It may be of interest that temperate zone perennial fruit crops actually require a cold dormant period to effect the necessary hormonal changes the plants need to initiate fruit bud-break in the spring. Northern hardy blueberry varieties can require more than 2,000 cumulative hours of annual chill (temperatures below +40F) for proper function. That said, perennial fruits in some years can be damaged when subjected to severe conditions.
It should provide some comfort to know that the varieties that knowledgeable growers plant at Bayfield are appropriate for our climate--in the case of our blueberries, most varieties are hardy to -30F or even colder when the plants are fully dormant. In addition, our Lake Superior peninsular climate at Bayfield mitigates the extremes of temperature. The coldest temperature recorded at Highland Valley Farm so far this winter has been -22F, that is 10 to 15 degrees warmer than our neighbors inland, or to the west of us in Minnesota, experienced this season. Also, the cold has been consistent with no erratic fluctuations or prolonged mid-winter thaws. Finally, we are normally favored with a deep insulating snow cover that most years comes early and stays late. This year the snow cover is exceptional, measuring 42 inches settled on the level in our open fields in February. As cold as it has been, there is little to no frost in the ground on our sandy soils, and even 2/3 of the branches of our plants have been covered for most of the winter.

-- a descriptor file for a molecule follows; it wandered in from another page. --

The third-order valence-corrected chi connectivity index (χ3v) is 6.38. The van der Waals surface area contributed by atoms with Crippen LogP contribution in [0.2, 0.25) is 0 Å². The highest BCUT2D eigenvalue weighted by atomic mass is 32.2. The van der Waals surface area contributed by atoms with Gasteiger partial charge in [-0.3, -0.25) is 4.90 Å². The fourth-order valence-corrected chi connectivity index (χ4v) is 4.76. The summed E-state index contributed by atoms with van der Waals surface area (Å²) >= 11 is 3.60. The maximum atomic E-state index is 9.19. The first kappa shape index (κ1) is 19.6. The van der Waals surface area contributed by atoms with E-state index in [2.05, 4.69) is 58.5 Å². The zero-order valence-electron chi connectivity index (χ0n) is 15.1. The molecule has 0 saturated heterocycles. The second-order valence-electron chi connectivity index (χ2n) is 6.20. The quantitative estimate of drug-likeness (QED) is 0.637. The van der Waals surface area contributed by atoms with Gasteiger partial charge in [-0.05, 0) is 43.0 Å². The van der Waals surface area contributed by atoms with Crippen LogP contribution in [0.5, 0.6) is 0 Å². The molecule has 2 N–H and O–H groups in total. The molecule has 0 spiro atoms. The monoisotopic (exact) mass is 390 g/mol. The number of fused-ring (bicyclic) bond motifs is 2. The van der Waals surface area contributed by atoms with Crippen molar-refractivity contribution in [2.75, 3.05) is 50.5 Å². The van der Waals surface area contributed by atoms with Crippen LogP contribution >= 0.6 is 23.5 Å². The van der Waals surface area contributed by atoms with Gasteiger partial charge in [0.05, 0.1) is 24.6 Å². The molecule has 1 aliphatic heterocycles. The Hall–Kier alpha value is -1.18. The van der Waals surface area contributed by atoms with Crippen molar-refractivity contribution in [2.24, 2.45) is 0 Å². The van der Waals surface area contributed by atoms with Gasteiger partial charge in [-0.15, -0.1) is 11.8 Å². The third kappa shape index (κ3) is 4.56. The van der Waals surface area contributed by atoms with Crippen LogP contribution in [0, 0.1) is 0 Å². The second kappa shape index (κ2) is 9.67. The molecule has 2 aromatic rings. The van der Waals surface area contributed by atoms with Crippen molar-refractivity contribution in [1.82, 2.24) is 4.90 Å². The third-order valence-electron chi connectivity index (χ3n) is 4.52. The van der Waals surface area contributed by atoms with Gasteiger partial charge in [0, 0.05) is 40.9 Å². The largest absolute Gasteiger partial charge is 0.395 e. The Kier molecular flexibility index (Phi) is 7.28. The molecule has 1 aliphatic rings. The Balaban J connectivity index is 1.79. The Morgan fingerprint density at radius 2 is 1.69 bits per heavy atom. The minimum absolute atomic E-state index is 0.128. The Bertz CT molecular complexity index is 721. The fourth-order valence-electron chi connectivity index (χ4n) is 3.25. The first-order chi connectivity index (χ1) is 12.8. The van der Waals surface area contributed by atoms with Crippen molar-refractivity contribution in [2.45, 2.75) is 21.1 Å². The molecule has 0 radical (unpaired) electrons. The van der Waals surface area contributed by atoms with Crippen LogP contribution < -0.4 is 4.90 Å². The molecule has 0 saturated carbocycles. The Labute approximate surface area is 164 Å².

It all depends on what happens over the next several weeks. Cold injury most often occurs during the late winter period in years when temperatures are erratic or "unseasonable". Plants that have accumulated sufficient chill will respond to warm ambient temperatures--especially as snow cover is lost--and will break dormancy. A return to colder temperatures after a loss of plant dormancy can result in injury and reduction of crop in the coming season.
Earlier this month I sectioned fruit bud samples from our fields to determine the extent of this season's winter cold injury to date. The degree of injury was minor in most varieties. Compared with samples taken on the same date from the preceding season's relatively mild winter, the level of injury for the current winter season is less. Last year's blueberry crop was normal. This year's crop could be as good or even better. I am optimistic, but then I am a farmer.